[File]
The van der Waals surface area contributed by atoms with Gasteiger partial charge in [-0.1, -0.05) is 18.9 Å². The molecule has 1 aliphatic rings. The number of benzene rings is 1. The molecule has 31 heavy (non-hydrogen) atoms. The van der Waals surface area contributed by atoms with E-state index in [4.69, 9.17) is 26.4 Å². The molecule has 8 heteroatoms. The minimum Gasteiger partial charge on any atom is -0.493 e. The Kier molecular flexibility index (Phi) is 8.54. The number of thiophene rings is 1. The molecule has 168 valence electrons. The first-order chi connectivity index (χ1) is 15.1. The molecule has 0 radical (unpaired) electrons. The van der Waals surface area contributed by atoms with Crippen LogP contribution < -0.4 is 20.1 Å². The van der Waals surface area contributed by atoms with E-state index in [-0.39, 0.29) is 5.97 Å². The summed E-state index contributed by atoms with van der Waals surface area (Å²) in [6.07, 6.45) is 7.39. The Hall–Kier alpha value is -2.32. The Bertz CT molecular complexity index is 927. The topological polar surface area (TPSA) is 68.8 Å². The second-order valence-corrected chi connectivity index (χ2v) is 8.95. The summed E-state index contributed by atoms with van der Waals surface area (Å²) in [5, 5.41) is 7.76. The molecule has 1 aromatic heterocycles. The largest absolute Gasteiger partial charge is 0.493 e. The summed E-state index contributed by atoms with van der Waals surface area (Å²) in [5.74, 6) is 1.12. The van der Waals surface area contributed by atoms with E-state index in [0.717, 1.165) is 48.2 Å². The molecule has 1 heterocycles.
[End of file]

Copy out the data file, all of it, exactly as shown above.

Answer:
The van der Waals surface area contributed by atoms with Gasteiger partial charge in [-0.1, -0.05) is 18.9 Å². The molecule has 1 aliphatic rings. The number of benzene rings is 1. The molecule has 31 heavy (non-hydrogen) atoms. The van der Waals surface area contributed by atoms with E-state index in [4.69, 9.17) is 26.4 Å². The molecule has 8 heteroatoms. The minimum Gasteiger partial charge on any atom is -0.493 e. The Kier molecular flexibility index (Phi) is 8.54. The number of thiophene rings is 1. The molecule has 168 valence electrons. The first-order chi connectivity index (χ1) is 15.1. The molecule has 0 radical (unpaired) electrons. The van der Waals surface area contributed by atoms with Crippen LogP contribution < -0.4 is 20.1 Å². The van der Waals surface area contributed by atoms with E-state index in [-0.39, 0.29) is 5.97 Å². The summed E-state index contributed by atoms with van der Waals surface area (Å²) in [6.07, 6.45) is 7.39. The Hall–Kier alpha value is -2.32. The Bertz CT molecular complexity index is 927. The topological polar surface area (TPSA) is 68.8 Å². The second-order valence-corrected chi connectivity index (χ2v) is 8.95. The summed E-state index contributed by atoms with van der Waals surface area (Å²) in [5, 5.41) is 7.76. The molecule has 1 aromatic heterocycles. The largest absolute Gasteiger partial charge is 0.493 e. The summed E-state index contributed by atoms with van der Waals surface area (Å²) in [5.74, 6) is 1.12. The van der Waals surface area contributed by atoms with E-state index in [0.717, 1.165) is 48.2 Å². The molecule has 1 heterocycles.